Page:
Friday, October 26, 2012
Two years ago, in a remarkable twist of fate that sent shockwaves through the very fabric of the universe…I won a raffle. Yes, that’s right. A guy like me, with luck like mine, actually had his name picked and I became the proud owner of an iPad.
Fast forward to the present day. I joined a dental office in my hometown, and my iPad now has a stepbrother—an iPad 2 belonging to my practice partner. Over time, the tablets have become permanent fixtures in the office. We’ve experimented with employing our iPads for a number of roles in our practice. Here is some of what I’ve learned.
Dentrix Patient Kiosk: Kiosk allows patients to log-in upon arrival and complete forms such as medical/dental history. This app utilizes the same user info patients can use to access their account through our website.
My take: While this e-form feature seems appealing, the software didn’t perform without a few glitches such as occasionally closing without warning or without saving. More importantly, in my practice it seems that patients are not ready to fill out their forms on a tablet. They express a preference to complete their history on paper…and can do so much faster. For these reasons, this function has fallen to the wayside for now.
DDS GP: This program from Kick Your Apps provides a library of treatment animations for chairside consultation. Available through Apple’s App Store, it is priced at $400, or $500 with a Paul Homoly case acceptance add-on. The app allows you to add your own images and create animations (albeit with little instruction or explanation for how to add a module). A collection of videos can be assigned to a patient and emailed to him or her as a “video treatment plan” with the animations even assigned to the appropriate teeth.
My take: DDS GP is the primary use for tablets in the office, and the app has largely replaced the role of our desktop-based patient education software (at a fraction of the cost). It is perfectly suited for an active conversation between doctor and patient, it effectively illustrates procedures in a stepwise fashion at your own pace, and animations can be easily shared with patients via email.
I do not use the “video treatment plan” feature heavily, nor did I see the need for the Homoly add-on. Free updates were a major plus so long as addition of new video continues (…haven’t seen much lately). I’ve called the support line several times for guidance with creating my own module…disappointingly, no one answers the phone.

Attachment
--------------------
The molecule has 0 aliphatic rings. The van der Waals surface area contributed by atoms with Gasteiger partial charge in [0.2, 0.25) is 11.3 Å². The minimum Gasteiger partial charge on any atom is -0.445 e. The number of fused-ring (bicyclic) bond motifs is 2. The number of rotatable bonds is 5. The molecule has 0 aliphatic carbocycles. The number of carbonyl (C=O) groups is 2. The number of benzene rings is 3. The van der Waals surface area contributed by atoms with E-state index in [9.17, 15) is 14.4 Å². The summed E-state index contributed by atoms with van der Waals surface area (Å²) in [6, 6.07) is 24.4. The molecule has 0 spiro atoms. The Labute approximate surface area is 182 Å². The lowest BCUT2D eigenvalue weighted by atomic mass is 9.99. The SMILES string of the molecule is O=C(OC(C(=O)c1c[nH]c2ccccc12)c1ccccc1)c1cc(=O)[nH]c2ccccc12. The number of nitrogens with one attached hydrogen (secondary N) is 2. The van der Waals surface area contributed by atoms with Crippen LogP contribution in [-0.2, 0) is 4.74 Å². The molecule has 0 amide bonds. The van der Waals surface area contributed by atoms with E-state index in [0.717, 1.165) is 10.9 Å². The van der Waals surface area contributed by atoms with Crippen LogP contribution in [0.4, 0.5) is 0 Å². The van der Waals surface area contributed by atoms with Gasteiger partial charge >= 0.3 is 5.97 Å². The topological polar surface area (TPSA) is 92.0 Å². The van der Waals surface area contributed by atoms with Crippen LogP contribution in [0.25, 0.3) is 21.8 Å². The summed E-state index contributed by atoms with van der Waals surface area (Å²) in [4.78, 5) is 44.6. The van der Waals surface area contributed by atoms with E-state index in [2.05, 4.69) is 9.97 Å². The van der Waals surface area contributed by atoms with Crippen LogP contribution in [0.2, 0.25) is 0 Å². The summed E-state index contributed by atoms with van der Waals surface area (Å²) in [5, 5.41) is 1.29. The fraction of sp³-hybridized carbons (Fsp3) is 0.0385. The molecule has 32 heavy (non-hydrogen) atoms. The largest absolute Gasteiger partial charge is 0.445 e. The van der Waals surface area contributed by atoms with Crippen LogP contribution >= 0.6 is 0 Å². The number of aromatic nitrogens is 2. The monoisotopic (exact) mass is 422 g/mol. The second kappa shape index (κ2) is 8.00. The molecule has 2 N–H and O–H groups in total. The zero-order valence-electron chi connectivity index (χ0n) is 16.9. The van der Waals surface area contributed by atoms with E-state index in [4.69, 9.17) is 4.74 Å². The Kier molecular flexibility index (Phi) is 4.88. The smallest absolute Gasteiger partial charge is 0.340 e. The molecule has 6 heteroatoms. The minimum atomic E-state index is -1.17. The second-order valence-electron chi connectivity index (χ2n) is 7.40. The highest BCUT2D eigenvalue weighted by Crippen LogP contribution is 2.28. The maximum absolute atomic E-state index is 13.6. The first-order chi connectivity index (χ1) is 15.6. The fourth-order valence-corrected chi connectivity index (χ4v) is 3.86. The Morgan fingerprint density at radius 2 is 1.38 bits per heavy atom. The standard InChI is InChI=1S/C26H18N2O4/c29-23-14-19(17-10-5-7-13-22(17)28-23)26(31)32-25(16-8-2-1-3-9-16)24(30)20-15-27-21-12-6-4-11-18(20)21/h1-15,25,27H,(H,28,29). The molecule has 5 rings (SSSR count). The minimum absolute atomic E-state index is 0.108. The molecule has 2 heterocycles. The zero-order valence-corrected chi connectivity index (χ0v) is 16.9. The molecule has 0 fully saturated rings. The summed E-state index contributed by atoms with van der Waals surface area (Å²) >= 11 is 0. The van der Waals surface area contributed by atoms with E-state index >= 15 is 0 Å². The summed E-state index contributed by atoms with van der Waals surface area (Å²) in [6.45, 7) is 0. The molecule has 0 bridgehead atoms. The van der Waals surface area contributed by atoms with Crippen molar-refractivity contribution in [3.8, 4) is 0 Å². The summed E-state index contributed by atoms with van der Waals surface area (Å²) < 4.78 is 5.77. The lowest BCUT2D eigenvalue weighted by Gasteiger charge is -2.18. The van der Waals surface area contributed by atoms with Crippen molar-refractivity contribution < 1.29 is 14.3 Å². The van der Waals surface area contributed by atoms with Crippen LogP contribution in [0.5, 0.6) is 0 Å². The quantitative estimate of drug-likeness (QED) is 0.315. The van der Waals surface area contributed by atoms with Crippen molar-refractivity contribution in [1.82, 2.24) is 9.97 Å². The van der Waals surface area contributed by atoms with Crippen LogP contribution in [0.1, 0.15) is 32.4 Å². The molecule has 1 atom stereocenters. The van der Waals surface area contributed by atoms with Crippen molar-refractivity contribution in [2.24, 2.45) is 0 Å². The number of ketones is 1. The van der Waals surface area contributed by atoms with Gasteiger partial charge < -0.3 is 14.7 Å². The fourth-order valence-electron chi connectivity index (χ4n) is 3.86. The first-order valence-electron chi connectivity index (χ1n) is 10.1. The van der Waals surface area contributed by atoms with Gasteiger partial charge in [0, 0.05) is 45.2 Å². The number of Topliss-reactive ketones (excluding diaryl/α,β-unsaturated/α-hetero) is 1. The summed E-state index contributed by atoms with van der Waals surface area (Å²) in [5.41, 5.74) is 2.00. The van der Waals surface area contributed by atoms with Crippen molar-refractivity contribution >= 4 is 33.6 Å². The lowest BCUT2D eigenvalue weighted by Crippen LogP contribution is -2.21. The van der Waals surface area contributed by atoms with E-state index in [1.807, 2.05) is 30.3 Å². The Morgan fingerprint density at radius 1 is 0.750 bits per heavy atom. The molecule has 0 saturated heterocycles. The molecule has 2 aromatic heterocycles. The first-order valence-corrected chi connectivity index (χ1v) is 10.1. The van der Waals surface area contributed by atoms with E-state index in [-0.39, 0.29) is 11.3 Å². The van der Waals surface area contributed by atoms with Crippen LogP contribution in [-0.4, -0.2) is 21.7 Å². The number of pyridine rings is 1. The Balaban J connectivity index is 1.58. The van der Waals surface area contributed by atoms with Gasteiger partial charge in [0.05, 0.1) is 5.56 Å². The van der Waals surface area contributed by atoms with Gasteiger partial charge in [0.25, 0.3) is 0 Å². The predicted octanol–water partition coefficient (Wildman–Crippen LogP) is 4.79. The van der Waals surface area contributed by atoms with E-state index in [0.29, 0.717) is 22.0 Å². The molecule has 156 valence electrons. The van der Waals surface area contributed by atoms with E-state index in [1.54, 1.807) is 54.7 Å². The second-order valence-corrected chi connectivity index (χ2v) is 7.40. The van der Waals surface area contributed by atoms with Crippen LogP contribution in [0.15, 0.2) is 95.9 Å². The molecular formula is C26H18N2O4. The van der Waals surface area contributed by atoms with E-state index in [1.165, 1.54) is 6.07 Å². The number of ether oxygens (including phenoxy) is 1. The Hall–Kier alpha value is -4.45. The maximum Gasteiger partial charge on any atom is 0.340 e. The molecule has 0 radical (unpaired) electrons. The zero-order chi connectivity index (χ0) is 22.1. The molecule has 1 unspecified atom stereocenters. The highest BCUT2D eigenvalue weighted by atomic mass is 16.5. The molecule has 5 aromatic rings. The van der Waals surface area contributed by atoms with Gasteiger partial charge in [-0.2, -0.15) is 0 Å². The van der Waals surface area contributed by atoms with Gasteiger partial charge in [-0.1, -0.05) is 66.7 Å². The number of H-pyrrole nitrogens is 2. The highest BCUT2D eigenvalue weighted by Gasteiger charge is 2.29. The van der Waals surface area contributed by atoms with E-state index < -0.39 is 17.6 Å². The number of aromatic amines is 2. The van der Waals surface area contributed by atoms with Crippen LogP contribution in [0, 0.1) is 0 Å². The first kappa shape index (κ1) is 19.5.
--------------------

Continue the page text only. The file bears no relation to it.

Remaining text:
The practice will continue using (and loving) the app as long as the developers don’t drop the ball, so hopefully the new videos will start arriving before long.
Apple Newsstand: Should you choose to make iPads available in the lobby, online subscriptions to magazines might replace the multiple, and sometimes outdated, paper copies that clutter the tabletops.
My take: I choose not to provide free and open access to the iPads in the waiting room. I prefer to have them readily available and clean for chairside use. I do like the idea of digital subscriptions, but have not implemented it just yet.
Pictures & Video: A digital library of dental videos and images can be available at your fingertips with a tablet in the office. Before and After photos are powerful motivators for patients considering cosmetics, orthodontics, reconstructions and other major treatment plans. The iPad can put those images right in the patient’s hands.
My take: The staff is currently building and updating our library. We’re eager to start showing them off to patients on the iPad.
So is a tablet the right prescription for your practice?
Everyone utilizes technology differently. When days get busy, tablets can easily be relegated to nothing more than expensive paperweights, but if you’re committed to using it often and effectively, a tablet could be an easy and effective enhancement for your office.
Three final thoughts:
- Keep it clean. A smudgy, dirty screen put in front of your new patient? Major turn-off. Gross. If the Apple Store can keep all of its screens clean, so can I.
- Consider Apple TV. For $100, you can instantly (and wirelessly) pop the iPad screen onto the operatory or consult room television via Apple’s AirPlay feature. The big screen can be a plus.
- High impact, low cost. The greatest value of a tablet is surprisingly simple. I bring out the iPad for a new patient consultation, and the patient says, “Oh, cool, you have iPads here!” There is a definitely a wow-factor that cannot be overlooked.
With a constant influx of new, better tablet models (ahem, iPad Mini), making the leap to tablets is more affordable than ever before. Even with newer, faster models now available, my iPad 1 hasn’t missed a beat as I continuously look for new ways to utilize tablets in everyday dental practice.